[Skip to Content]
Access to paid content on this site is currently suspended due to excessive activity being detected from your IP address Please contact the publisher to request reinstatement.
[Skip to Content Landing]
March 20, 1978

Medication Errors From Similar Trademarks

JAMA. 1978;239(12):1130. doi:10.1001/jama.1978.03280390026003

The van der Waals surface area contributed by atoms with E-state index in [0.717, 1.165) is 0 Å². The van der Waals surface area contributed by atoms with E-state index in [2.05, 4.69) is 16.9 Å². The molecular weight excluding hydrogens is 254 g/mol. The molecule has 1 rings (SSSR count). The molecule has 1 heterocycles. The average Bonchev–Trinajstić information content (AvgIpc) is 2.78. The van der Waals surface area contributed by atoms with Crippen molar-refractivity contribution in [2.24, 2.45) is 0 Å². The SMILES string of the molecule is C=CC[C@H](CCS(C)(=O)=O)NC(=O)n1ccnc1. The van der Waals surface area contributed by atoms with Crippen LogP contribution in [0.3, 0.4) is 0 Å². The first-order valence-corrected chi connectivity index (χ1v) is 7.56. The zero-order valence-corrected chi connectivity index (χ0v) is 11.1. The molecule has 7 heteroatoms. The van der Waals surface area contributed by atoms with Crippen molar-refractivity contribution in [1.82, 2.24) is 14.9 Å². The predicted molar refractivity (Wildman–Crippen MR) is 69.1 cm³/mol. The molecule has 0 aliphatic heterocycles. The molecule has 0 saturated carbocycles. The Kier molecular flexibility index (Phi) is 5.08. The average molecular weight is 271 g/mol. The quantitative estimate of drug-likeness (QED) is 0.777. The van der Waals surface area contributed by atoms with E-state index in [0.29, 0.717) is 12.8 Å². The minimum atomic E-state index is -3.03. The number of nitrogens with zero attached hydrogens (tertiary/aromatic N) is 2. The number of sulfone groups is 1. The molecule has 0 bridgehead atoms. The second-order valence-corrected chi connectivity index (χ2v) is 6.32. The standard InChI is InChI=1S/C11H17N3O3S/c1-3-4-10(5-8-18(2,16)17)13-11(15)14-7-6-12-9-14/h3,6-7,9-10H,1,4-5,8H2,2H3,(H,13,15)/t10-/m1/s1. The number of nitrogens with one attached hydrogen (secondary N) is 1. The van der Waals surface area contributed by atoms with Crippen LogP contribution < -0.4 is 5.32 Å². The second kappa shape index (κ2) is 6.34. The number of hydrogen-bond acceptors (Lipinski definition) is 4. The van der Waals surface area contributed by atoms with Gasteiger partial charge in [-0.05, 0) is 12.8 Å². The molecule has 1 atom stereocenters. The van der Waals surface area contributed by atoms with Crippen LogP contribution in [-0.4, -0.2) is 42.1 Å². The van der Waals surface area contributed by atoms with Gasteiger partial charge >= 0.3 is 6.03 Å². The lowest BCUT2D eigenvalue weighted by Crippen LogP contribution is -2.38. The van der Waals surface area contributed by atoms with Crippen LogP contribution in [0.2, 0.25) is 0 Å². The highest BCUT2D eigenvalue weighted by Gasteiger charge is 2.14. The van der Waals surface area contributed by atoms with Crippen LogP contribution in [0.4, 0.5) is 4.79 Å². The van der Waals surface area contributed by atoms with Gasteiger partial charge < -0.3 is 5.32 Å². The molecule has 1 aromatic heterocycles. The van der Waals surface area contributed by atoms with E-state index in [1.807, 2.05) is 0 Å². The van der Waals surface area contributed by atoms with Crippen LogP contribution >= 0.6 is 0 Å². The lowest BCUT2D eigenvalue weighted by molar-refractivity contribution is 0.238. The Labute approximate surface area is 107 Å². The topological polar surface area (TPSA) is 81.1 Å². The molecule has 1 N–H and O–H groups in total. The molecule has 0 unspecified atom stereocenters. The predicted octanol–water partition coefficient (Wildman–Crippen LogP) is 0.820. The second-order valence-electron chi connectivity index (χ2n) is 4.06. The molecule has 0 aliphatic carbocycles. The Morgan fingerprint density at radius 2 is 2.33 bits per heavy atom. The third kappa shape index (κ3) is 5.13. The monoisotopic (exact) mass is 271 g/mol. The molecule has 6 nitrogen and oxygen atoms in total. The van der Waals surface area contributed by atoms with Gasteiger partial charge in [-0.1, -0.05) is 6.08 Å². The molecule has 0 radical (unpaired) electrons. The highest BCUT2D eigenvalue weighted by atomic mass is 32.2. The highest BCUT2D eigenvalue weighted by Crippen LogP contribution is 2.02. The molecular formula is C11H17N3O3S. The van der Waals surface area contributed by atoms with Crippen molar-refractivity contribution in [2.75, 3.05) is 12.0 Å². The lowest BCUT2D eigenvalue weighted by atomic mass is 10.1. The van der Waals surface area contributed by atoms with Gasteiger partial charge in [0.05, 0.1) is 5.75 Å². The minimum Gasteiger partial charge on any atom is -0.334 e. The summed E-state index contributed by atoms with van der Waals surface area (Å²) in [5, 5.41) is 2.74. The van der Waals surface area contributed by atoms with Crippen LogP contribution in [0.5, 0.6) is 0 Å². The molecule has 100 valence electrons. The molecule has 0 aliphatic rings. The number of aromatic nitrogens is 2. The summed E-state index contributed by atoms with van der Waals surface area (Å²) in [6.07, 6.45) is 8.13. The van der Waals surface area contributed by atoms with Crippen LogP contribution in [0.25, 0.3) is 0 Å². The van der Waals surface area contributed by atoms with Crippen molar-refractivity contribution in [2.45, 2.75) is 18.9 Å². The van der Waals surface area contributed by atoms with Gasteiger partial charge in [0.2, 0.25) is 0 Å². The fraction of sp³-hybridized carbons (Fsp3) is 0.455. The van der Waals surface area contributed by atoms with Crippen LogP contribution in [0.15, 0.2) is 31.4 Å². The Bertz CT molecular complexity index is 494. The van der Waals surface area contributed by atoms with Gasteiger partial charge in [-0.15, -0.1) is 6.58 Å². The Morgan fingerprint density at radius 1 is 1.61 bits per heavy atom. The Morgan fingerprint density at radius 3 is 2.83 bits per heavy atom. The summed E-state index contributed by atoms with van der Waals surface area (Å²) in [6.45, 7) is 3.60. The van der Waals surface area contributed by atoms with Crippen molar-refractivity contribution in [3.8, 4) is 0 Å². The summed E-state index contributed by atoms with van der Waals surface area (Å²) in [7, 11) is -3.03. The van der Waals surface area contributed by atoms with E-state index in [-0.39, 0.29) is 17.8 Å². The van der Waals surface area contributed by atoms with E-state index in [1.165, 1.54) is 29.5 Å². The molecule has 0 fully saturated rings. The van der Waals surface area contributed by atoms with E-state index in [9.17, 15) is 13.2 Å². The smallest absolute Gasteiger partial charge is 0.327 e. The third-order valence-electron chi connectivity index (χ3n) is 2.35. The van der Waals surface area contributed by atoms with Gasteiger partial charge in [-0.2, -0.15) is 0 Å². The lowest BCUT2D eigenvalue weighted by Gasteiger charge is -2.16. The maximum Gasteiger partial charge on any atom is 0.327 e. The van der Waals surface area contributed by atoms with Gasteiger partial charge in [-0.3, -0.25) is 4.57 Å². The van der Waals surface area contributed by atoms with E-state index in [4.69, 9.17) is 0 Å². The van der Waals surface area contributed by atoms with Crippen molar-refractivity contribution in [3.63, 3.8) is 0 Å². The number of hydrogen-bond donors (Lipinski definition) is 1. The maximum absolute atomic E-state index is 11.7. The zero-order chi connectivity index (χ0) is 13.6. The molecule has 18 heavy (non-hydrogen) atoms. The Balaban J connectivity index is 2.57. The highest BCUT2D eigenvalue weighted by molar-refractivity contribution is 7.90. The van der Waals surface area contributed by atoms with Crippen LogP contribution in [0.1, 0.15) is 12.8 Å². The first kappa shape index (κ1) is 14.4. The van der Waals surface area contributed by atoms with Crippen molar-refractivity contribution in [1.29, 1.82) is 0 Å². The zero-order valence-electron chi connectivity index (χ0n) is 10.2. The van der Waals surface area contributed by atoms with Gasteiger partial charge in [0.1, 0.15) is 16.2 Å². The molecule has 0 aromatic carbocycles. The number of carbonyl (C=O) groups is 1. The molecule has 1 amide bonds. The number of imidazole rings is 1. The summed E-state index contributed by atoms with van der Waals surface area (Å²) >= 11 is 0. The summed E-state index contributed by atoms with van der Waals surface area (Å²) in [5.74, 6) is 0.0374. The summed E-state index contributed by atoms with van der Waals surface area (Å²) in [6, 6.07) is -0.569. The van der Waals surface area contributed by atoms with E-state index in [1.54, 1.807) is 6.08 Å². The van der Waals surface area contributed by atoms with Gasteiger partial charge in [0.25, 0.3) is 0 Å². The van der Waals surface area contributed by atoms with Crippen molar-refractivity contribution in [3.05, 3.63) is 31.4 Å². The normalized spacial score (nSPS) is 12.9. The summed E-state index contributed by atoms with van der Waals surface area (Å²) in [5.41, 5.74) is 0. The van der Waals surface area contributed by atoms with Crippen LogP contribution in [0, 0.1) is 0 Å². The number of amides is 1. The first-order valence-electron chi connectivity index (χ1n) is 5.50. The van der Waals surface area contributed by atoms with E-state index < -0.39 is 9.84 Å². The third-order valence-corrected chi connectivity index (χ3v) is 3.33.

To the Editor.—  This is a letter of caution concerning a pair of brand name "spell-alikes" that led to confusion and error. An order for amikacin sulfate (Amikin) was written, and on two separate occasions for the same patient, aminocaproic acid (Amicar) was inadvertently administered.Generic prescribing within many hospitals is now encouraged in a cost-conscious effort to reduce pharmacy inventories and make product bidding feasible as well as in an effort to simplify prescribing for young house officers and ordering procedures for nurses. When one manufacturer is the sole producer of a drug entity, prescribing by generic or brand name is seemingly unimportant. However, the error that occurred with amikacin and aminocaproic acid is more likely to reoccur if the brand name is written.